Saturday, July 17, 2021

Godspawn and Immortal Descended

A couple character options I created for Hackmaster. These are not races, per se, but rather akin to skill suites; a group of related abilities that help customize characters. They are, however, quite powerful... the equivalent of purchasing a second class. This will place them beyond the reach of most characters. The only ones likely to be able to use them are humans, or those who are adhering to the more typical classes of their race... easy for a dwarf fighter, not easy for a dwarf magic-user.

The Godspawn

The gods walk the roads and fields of Tellene from time to time, some say. On these occasions, they are suspected of physical unions with mortals, perhaps resulting in offspring. The Vicelord and the Laugher are most frequently associated with these unions, but the Great Huntress, the Raconteur and the Founder are all associated with stories of offspring with unusual talents.

Godspawn are different from their peers in some obvious way. They might glow with an ambient light when angry or excited. The music of stringed instruments might accompany their voice when they speak. The air around them might feel tense and charged, like an impending storm. Their body might radiate uncomfortable warmth at all times.

The history of Tellene has produced a rare few godspawn. For example, it is said that a godspawn Dejy sorcerer from the Khydoban led a short but eventful life within living memory, while a godspawn sage attempted to gain complete control of a secret society some one hundred years ago, bringing a terrible focus and dedication to this group of recluses. Even further in the past, before the division of the Brandobian Empire, a half-elven godspawn wizard of exceptional beauty and grace led the Empire's armies to war against the hobgoblins of the Odril Hills.

The character known as a Godspawn has divine blood somewhere in their heritage. Whether first-generation or merely a pure descendent through many generations, the character is especially blessed with the power of his immortal forbearer.

Sunday, June 13, 2021

Punk's Not Dead: An Excerpt from Mutant Rise

An excerpt from Mutant Rise, a cyberpunk mutant animal setting for Savage Worlds that I've been working on.
 
For the three linked settings I've been working on (Mutant Dawn, which is mutant animals in the modern day; Mutant Rise; and the forthcoming Mutant War, which will be post-apocalyptic), I'm including a Life Path system to help create characters. The system can be ignored without much penalty... the only nominal advantage is that, in certain configurations of Birth, Upbringing, and Education, you will get skills that exceed your attributes or Edges you don't technically qualify for.

Musician is one of those Educations, along with Drone Monkey, Hacker, Infiltrator, Mechanic, Reporter, Salary, Scavenger, and Security.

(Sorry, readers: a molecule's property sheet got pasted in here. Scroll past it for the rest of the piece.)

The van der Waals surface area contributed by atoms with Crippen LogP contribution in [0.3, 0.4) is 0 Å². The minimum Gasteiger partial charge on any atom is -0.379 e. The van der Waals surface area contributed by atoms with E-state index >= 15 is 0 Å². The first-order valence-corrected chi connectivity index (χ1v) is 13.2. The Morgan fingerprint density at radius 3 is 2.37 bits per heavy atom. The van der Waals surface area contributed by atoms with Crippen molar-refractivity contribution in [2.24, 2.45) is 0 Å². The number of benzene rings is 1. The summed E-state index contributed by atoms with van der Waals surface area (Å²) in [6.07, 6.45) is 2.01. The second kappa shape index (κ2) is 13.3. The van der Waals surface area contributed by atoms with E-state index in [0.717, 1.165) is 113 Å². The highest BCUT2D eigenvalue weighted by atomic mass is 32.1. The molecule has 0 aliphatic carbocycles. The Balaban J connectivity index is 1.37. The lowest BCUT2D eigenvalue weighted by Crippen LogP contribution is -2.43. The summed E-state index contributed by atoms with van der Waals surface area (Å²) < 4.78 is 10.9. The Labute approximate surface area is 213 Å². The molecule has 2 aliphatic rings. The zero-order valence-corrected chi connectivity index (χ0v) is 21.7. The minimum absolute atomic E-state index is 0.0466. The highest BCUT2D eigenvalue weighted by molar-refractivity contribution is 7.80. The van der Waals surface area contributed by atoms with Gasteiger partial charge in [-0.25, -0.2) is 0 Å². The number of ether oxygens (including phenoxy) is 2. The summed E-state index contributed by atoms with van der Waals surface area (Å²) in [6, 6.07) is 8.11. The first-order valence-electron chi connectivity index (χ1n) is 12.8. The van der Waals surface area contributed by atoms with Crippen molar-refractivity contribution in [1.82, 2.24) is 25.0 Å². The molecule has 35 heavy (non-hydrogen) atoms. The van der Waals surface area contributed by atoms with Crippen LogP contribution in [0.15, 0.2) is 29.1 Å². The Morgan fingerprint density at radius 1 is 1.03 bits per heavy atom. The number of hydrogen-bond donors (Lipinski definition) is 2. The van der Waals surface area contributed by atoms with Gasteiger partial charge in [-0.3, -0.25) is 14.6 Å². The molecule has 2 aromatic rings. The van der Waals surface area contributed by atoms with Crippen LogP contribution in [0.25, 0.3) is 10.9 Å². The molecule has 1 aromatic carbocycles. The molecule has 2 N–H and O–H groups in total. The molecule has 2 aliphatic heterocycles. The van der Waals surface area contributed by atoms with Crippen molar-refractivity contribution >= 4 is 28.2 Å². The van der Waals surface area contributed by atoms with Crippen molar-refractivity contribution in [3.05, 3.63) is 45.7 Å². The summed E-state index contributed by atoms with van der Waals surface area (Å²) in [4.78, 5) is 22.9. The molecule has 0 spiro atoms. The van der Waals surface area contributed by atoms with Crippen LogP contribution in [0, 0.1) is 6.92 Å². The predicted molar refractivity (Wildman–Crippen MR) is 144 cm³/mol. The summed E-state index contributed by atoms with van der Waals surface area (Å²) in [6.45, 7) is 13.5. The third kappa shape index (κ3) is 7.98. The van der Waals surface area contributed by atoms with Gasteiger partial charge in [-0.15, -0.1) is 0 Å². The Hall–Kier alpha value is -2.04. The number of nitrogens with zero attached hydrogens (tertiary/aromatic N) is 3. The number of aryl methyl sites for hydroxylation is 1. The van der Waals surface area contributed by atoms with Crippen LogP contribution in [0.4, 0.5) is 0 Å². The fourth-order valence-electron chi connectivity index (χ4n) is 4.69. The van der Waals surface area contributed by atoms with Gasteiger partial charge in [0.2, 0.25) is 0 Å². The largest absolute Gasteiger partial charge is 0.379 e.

"Musician: Punk’s not dead, it’s just louder and the growls are a bit more realistic when they come from a Were's throat. Musicians gain a bonus die in Spirit, as well as three dice in Performance, and one in Common Knowledge, Persuasion, and Taunt. Making a living as a musician means you have Fame, but also a Minor Habit, and either Poverty or a Minor Obligation (i.e. the dreaded Day Job)."

Wednesday, January 20, 2021

AD&D Psionics Unification

 So, 2e Psionics had a couple different versions, the Complete Psionic/Will and the Way version, and the Skills and Powers/Way of the Psionicist version. This system is somewhat of a compromise between the two, heavily favoring Complete Psionic/Will and the Way, but making psionic combat, especially a combination of the two. Attacks against other psychics deplete PSPs, but contact doesn't require them to be without PSPs... just sufficiently overmatched (or unlucky) to be hit several times without getting any hits in return. This required a rewrite of attacks and defenses. I also rewrote Telekinesis, because the Complete Psionics version really sucked... it was not worthy of being called a science.

As I have changed the way power scores are calculated, I refer you to this spreadsheet, compiled by garhkal, then adapted to my new system.

Friday, December 18, 2020

So You Want to be a Disney Princess


Clerics of certain faiths (most often nature-based ones) have access to a series of spells to Enthrall Animals. With a lengthy casting and a failed saving throw, the cleric can bond one or more animals to them for the rest of the creature’s life. The spell grants them an incredible rapport and, even without their own skill in training animals, the cleric is able to teach the animal various tricks and tasks, making them a more useful companion.

For many clerics, this is a means of attracting and connecting with a useful animal companion; a pet and helper. Some within the Brotherhood of the Bear will also raise animals for sale, or to give as gifts to those who will care for them. Priests of the Merry Marksmen are less likely to do so, as they do not like to train their beasts for hunting. A Golden Arrow may enthrall a dog or mountain lion, and may hunt with that animal, but the animal will not be trained to the hunt; rather, they will hunt free of training, and the cleric will hunt with them.

Sunday, November 8, 2020

Birthright Bloodline using Oriental Adventures

Birthright Bloodline Using Oriental Adventures Rules

So, I don't particularly like the rules for Bloodlines in the Birthright Campaign setting; bloodlines are the character-level hook of the setting, and but the default rules don't result in a lot of bloodline powers being acquired.

Now, another book I enjoy is Oriental Adventures. It is incredibly problematic, from the name on down, but there's a lot of fantastic mechanics in there. I love the Hengeyokai (which I cribbed to make the Shapechangers for Hackmaster), and I generalized the Martial Arts rules to apply to the rest of 2e AD&D (and have some ideas about applying to other systems, but it needs more work). And, lastly, the family system from Oriental Adventures neatly dovetails with Birthright's bloodline system, replacing it with the notional "Honor" system of Oriental Adventures.